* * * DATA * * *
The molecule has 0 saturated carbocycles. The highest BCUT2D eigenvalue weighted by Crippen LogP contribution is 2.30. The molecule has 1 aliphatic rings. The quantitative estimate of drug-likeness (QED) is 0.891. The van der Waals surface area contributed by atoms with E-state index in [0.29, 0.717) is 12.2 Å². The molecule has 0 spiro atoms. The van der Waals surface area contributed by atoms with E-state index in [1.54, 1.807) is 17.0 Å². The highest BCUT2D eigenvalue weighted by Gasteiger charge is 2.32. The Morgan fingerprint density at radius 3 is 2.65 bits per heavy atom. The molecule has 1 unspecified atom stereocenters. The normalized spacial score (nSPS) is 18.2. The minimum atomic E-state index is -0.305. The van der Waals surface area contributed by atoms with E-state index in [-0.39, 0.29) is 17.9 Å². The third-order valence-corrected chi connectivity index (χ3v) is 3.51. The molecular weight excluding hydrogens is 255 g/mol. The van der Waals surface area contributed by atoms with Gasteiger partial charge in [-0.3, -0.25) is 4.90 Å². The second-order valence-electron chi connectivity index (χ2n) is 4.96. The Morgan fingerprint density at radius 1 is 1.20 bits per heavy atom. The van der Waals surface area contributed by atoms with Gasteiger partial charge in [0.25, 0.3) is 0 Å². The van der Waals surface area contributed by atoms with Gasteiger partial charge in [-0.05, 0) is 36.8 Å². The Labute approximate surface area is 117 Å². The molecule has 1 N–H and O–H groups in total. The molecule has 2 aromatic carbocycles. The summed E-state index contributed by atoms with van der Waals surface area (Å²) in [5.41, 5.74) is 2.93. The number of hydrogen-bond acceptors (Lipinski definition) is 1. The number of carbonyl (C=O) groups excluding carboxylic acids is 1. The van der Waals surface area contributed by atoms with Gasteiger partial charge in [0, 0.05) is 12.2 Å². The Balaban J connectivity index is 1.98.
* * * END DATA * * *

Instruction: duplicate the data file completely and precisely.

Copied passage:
The molecule has 0 saturated carbocycles. The highest BCUT2D eigenvalue weighted by Crippen LogP contribution is 2.30. The molecule has 1 aliphatic rings. The quantitative estimate of drug-likeness (QED) is 0.891. The van der Waals surface area contributed by atoms with E-state index in [0.29, 0.717) is 12.2 Å². The molecule has 0 spiro atoms. The van der Waals surface area contributed by atoms with E-state index in [1.54, 1.807) is 17.0 Å². The highest BCUT2D eigenvalue weighted by Gasteiger charge is 2.32. The Morgan fingerprint density at radius 3 is 2.65 bits per heavy atom. The molecule has 1 unspecified atom stereocenters. The normalized spacial score (nSPS) is 18.2. The minimum atomic E-state index is -0.305. The van der Waals surface area contributed by atoms with E-state index in [-0.39, 0.29) is 17.9 Å². The third-order valence-corrected chi connectivity index (χ3v) is 3.51. The molecular weight excluding hydrogens is 255 g/mol. The van der Waals surface area contributed by atoms with Gasteiger partial charge in [-0.3, -0.25) is 4.90 Å². The second-order valence-electron chi connectivity index (χ2n) is 4.96. The Morgan fingerprint density at radius 1 is 1.20 bits per heavy atom. The van der Waals surface area contributed by atoms with Gasteiger partial charge in [0.25, 0.3) is 0 Å². The van der Waals surface area contributed by atoms with Gasteiger partial charge in [-0.05, 0) is 36.8 Å². The Labute approximate surface area is 117 Å². The molecule has 1 N–H and O–H groups in total. The molecule has 2 aromatic carbocycles. The summed E-state index contributed by atoms with van der Waals surface area (Å²) in [5.41, 5.74) is 2.93. The number of hydrogen-bond acceptors (Lipinski definition) is 1. The number of carbonyl (C=O) groups excluding carboxylic acids is 1. The van der Waals surface area contributed by atoms with Gasteiger partial charge in [0, 0.05) is 12.2 Å². The Balaban J connectivity index is 1.98.